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HHS secretary praises Food Project as national model

Caitlin Yoshiko Buysse
HHS secretary praises Food Project as national model
Last Friday, U.S. Health and Human Services Secretary Kathleen Sebelius toured The Food Project’s urban farm in Roxbury. Four months ago, she announced Boston would receive a $12.5 million, two-year stimulus grant for “Communities Putting Prevention to Work,” and last week she got a first hand look at how those funds are being used in Boston. (Photo: The Food Project)

U.S. Health and Human Services Secretary Kathleen Sebelius toured The Food Project’s urban farm in Roxbury last Friday and liked what she saw, calling it a national model in the fight against obesity. 

With Mayor Thomas M. Menino in tow, Sebelius, visited the West Cottage Street farm to witness first hand how federal stimulus funds are being used here in Boston to foster healthier lifestyles. 

Four months ago, Sebelius announced that the city of Boston would receive a $12.5 million, two-year stimulus grant for “Communities Putting Prevention to Work,” a nationwide initiative to curb obesity and tobacco use.

According to the Journal of the American Medical Association, tobacco use, poor diet and lack of exercise are the leading causes of preventable deaths in the United States.

To address those problems, President Barack  Obama’s 2009 stimulus package included $650 million for evidence-based, clinical and community-based prevention strategies to address chronic disease. “Communities Putting Prevention to Work,” an initiative of the Department of Health and Human Services, was subsequently developed to reduce risk factors for chronic disease and to promote wellness in adults and children. This initiative awarded $372 million to 44 communities — including Boston — across the U.S.

“We’re looking to create the healthy community environments that will help prevent heart attacks, strokes, cancer, diabetes and other serious health problems on a broad scale,” said Sebelius when she made the announcements last March. “And, by preventing and controlling chronic disease, we can start to turn around rising health care costs as well.”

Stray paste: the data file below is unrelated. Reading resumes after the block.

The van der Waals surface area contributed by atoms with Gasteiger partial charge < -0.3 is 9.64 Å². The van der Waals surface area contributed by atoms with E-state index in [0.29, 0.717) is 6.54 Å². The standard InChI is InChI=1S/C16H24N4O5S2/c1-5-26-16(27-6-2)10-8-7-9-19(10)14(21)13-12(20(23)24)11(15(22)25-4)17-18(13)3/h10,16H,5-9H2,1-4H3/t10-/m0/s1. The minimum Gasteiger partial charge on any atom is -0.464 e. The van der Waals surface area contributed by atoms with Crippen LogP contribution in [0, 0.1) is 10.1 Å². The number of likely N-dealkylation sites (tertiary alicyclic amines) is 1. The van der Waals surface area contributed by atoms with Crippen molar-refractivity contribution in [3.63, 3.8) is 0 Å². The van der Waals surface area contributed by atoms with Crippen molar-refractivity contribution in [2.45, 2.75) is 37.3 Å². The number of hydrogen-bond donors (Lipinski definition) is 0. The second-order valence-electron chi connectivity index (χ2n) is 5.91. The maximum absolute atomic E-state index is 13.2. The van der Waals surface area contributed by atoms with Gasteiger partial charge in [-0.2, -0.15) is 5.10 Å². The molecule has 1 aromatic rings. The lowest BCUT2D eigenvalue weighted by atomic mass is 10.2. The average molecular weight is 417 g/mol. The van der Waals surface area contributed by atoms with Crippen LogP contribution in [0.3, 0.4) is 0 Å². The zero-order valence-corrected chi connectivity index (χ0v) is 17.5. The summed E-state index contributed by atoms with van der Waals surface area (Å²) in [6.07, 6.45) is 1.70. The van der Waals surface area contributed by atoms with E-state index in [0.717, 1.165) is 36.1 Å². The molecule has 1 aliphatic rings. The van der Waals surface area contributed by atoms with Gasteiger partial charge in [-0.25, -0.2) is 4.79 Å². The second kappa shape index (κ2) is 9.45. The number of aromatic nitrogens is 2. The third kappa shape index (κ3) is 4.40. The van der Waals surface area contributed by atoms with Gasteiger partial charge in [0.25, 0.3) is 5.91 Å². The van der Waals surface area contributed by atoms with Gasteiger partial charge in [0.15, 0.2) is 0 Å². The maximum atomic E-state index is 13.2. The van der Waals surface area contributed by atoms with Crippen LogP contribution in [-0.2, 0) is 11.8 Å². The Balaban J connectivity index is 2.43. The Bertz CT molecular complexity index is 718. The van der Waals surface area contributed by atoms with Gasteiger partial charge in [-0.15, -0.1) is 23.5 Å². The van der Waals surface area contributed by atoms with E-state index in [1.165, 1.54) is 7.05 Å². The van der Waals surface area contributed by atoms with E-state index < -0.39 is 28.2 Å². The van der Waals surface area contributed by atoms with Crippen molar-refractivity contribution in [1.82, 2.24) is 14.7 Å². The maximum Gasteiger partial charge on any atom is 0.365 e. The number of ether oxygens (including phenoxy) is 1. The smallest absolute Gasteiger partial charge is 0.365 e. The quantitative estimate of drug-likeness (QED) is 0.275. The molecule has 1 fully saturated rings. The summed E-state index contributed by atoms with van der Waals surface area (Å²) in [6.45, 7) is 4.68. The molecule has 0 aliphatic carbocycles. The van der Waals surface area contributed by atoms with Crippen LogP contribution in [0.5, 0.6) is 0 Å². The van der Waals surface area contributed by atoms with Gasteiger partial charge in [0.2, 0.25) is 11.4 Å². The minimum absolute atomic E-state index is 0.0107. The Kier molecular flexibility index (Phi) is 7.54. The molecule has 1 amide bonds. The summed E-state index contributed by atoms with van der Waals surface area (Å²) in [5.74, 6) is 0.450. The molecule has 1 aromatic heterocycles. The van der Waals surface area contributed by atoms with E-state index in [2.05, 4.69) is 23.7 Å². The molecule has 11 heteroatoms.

Boston received $6.4 million for obesity prevention and $6.1 million to reduce tobacco use, and is the only city in Massachusetts to receive these funds.

Approximately $1 million of the $6.4 million designated for obesity prevention will be used to increase access to healthy and affordable produce in Roxbury, Mattapan and Dorchester. In these neighborhoods, obesity rates stand far above state levels — 40 percent, 33 percent and 31 percent, respectively, compared to the 20.9 statewide average.

This money will be used to hire and train up to 250 youths to work with The Food Project to build 400 backyard gardens in three neighborhoods, to create a community growing and education center in Roxbury, to double the number of community gardening plots in Dorchester and expand the size of existing ones, among other activities.

Started in 1991, The Food Project brings urban and suburban youth together for local farming and gardening programs. These programs address the problem of urban food access by supplying healthy and affordable produce to low-income neighborhoods.

“These innovative projects not only create healthy, fresh, and affordable food choices right here in your own backyard, it also gives young people a hands-on opportunity to develop healthy living habits that can benefit them for the rest of their lives,” Sebelius said after she toured the urban farm. “Urban farms like this one that are putting prevention to work are really models for the rest of the country. The young people who work here are not just building a healthier Boston, but a healthier America, too.”

In addition to these gardening initiatives, the money will also be used for counter-advertising and policy change to decrease the consumption of sugar-sweetened beverages, enhancing physical education and activity in schools, and increasing active transit throughout the city.

“The next two years will be an exciting time for Boston, as we join forces with our community partners to make real change happen in our city, both on reducing exposure to tobacco and fighting obesity,” said Dr. Barbara Ferrer, executive director of the Boston Public Health Commission, the local agency that received the federal funding.

Funds for tobacco reduction will be used for implementing regulations and policy changes to limit tobacco access, influence price, and increase the number of smoke-friendly environments, and for connecting Boston residents to tobacco-cessation services.

Since President Obama signed the $787 billion economic stimulus bill last year, $200 billion has been awarded in contracts, grants and loans nationwide. Massachusetts has received more than $5 billion.